As expected, the apartment REITs reported strong first quarters. The recovery that began last year seems to have now spread throughout the country. So for analysts listening in on the REIT conference calls, the optimism was contagious, particularly with fundamentals looking even better heading into the summer.

“The trends were accelerating into April,” says Paula Poskon, a senior research analyst with Robert W. Baird & Co., a Milwaukee-based wealth management, capital markets, asset management, and private equity firm. “That gives us a lot of comfort with operating fundamentals [heading into peak leasing season].”

Here are three areas where apartments shone in first-quarter REIT earnings calls.

1. Strong Fundamentals
The improving rental market was probably the main theme in first-quarter calls. Despite that, most companies held their guidance in check. “We’re seeing the continuation of the improvement trends,” says Haendel St. Juste, an analyst with Keefe, Bruyette & Woods (KBW), an investment banking and security brokerage firm based in New York. "As we enter peak leasing season, apartment REITs' properties are full. There’s significantly improved pricing power. But we didn’t see a rash of guidance increases.”

That could change soon. “Guidance raises were limited, but market trends indicate that more are forthcoming,”  says Andrew J. McCulloch, an analyst for Newport Beach, Calif.-based Green Street Advisors.

One company that did raise its top line guidance numbers was Houston-based Camden Property Trust. St. Juste thinks this emblematic of the increasing health of markets that had been lagging in the recovery. “They’ve seen improvement in their Southwestern portfolio,” St. Juste says. “The Sun Belt East improved middle of last year; Sun Belt West stayed soft. Now, the Southwest has picked up.”

St. Juste does point out that the gains made over the past year may not be sustainable, especially with food and gas prices rising. “As we go into the year and comps get tougher, it will be interesting to see the sustainability of the growth,” he says. “It will be interesting to see how those conversations on rent growth go as people face their second increase in rents. Consumers are cautious about spending their money. They are sensitive to price increases. It will be interesting to see how successful the companies are in sustaining the rent growth trends.”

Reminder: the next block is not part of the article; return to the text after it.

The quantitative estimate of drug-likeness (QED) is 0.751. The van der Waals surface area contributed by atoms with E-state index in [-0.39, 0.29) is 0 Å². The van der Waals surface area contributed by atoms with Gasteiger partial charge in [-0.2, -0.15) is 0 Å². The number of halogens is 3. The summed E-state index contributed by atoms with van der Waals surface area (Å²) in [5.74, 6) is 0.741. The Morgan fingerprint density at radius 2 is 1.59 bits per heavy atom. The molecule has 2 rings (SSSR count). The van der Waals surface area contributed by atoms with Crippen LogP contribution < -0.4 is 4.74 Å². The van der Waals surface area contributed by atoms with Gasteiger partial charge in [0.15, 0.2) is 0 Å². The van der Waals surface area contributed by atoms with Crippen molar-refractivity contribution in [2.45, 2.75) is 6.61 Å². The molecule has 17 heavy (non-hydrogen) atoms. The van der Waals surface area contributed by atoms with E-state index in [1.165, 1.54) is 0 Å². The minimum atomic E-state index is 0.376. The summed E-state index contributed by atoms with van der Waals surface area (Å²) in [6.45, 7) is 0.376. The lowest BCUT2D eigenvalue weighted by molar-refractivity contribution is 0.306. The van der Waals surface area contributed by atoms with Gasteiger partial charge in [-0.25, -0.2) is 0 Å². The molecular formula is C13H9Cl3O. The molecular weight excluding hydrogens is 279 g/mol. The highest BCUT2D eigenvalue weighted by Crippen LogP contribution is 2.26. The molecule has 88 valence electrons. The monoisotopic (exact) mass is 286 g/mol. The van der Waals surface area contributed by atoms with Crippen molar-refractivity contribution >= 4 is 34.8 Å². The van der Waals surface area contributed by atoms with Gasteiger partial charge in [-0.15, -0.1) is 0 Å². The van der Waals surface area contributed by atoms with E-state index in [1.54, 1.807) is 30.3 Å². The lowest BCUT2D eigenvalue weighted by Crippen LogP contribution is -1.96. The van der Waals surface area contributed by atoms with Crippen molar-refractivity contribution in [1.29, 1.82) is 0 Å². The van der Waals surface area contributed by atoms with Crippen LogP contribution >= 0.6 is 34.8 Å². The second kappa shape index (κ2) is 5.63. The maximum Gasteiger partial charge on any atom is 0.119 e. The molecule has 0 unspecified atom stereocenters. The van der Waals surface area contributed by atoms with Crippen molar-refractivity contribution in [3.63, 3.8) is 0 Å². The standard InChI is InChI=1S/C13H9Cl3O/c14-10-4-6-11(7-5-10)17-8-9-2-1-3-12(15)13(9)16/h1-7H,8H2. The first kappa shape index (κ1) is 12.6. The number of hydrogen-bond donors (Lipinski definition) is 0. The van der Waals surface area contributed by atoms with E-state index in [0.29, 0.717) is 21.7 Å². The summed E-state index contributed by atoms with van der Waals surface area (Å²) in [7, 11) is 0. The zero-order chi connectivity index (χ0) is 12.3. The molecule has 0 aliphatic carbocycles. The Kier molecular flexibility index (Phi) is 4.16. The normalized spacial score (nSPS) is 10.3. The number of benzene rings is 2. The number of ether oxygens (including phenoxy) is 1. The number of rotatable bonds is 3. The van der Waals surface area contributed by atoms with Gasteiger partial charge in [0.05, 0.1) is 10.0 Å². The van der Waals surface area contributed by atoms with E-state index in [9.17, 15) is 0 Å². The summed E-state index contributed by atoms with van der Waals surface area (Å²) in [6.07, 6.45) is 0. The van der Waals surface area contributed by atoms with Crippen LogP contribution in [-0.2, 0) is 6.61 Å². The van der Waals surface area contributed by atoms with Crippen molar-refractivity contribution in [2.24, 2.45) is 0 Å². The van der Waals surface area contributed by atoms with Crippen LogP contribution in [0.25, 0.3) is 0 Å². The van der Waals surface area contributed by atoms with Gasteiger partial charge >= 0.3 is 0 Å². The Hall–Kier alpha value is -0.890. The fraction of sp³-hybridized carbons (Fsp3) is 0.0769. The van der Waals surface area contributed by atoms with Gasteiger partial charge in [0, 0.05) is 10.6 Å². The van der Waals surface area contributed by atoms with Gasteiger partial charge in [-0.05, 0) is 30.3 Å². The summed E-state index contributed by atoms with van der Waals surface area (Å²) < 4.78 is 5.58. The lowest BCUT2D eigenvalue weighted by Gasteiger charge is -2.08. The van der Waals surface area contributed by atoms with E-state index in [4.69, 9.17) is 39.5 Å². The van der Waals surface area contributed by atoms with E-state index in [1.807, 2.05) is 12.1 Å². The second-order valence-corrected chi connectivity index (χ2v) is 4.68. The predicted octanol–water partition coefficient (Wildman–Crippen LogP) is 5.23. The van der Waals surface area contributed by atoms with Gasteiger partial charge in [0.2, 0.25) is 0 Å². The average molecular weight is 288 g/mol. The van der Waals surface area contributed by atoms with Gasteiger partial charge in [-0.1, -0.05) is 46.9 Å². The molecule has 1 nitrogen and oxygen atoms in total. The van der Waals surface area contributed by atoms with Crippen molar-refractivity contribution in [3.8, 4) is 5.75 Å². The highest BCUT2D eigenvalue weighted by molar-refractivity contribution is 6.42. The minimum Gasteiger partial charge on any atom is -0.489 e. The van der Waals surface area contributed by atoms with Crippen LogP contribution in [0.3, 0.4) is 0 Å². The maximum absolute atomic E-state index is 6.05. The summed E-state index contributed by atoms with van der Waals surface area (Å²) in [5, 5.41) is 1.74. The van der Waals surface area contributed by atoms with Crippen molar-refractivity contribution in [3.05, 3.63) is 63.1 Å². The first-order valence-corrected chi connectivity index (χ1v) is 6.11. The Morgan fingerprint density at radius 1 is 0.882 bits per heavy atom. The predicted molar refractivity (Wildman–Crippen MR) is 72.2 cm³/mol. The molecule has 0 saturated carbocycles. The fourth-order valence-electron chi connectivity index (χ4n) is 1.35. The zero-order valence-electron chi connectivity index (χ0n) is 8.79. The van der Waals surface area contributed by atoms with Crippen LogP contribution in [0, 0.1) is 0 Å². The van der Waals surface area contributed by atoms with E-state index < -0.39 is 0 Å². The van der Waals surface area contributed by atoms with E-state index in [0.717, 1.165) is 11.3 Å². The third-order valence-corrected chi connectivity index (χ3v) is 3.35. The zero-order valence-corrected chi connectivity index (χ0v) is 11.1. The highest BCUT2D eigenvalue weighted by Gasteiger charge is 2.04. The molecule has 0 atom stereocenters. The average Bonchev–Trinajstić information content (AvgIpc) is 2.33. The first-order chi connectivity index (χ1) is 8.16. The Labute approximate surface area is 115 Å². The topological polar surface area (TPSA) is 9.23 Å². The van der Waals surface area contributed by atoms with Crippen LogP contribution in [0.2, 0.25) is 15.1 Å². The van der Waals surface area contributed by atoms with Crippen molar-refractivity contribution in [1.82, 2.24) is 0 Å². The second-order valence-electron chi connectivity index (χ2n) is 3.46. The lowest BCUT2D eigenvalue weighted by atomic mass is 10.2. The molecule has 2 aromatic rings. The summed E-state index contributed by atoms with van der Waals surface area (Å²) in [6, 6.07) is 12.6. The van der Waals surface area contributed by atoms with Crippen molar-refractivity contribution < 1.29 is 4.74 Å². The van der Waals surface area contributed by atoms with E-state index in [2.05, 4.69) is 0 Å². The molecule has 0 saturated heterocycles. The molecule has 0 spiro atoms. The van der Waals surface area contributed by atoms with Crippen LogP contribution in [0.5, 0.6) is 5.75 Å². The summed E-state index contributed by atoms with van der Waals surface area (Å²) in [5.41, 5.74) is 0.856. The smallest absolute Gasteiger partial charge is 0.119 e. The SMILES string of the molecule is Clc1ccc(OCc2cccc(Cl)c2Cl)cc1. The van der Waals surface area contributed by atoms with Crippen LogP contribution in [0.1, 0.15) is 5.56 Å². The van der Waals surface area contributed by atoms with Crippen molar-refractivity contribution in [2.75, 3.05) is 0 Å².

2. Acquisition/Disposition Activity 
REITs are still making buys, as announcements from companies such as Chicago-based Equity Residential; Arlington, Va.-based AvalonBay Communities; and Memphis-based MAA indicate. But that market is stiffening. “On the transaction side, it's no surprise that the acquisition market remains extremely competitive,” said David Neithercut, CEO of Equity in the company’s first-quarter conference call, which was transcribed by “There is a massive amount of capital looking to be deployed in multifamily real estate today."

But this capital, combined with the uncertainty of Fannie Mae and Freddie Mac, the possibility of interest rates rising, and the return of CMBS, might have REITs looking to sell more assets. “They maybe accelerate the sale of some non-core assets, as these are arguably more exposed to interest rate risk,” McCulloch says. “The buyers of those types of assets tends to employ more leverage. Given interest rate risk related to a Fannie/Freddie restructuring, a potentially less aggressive Fed, or any number of unpredictable events that may affect interest rates, it’s probably not a bad idea to recycle some of this capital.”

Equity recently sold six deals for a weighted average cap rate in the low 6 percents and, year to date, the REIT has sold almost $800 million with another $200 million under contract. It will sell more, but will balance those sales with the potential to buy more assets (it purchased $139 million in the first quarter). “The strong demand for assets has caused us to accelerate our distribution activity for the year,” Neithercut says. “In fact, we sold $530 million of assets in April alone.”

3. Development Pipelines
A couple of years ago, REITs may have held an advantage when it came to buying existing assets. Now they seem to have the advantage in development. Companies such as AvalonBay are taking advantage of that. Over the last two quarters, it has added 14 development rights, totaling $950 million for the pipeline.

“While we didn't start any new communities in the first quarter, we recently authorized the start of construction for three communities, totaling around $200 million, which have either already begun or will begin construction shortly,” said Tim Naughton, president of AvalonBay in a conference call transcribed by “We anticipate that we will begin construction on almost $900 million for the full year.”

Development is alive at other companies, including San Francisco-based BRE Properties, which completed a recent stock offering to complete development; as well as Birmingham Colonial Property Trust, which has two communities on the way and another two underway. But some analysts are asking why companies aren’t pushing for development even further, given the strong outlook for rentals.

Meanwhile, there were also the obligatory questions about overbuilding. “There were a lot of discussions on the calls about what new supply expectations are and when it will happen,” Poskon says.

But most CEOs don’t seem to see new development as a threat yet. “There are an awful lot of people out there that are trying to create development opportunities for themselves by raising equity and arranging for debt,” said Thomas Lowder, CEO of Colonial in its first-quarter conference call transcribed by “But we don’t see that activity resulting in shovels going in the ground.”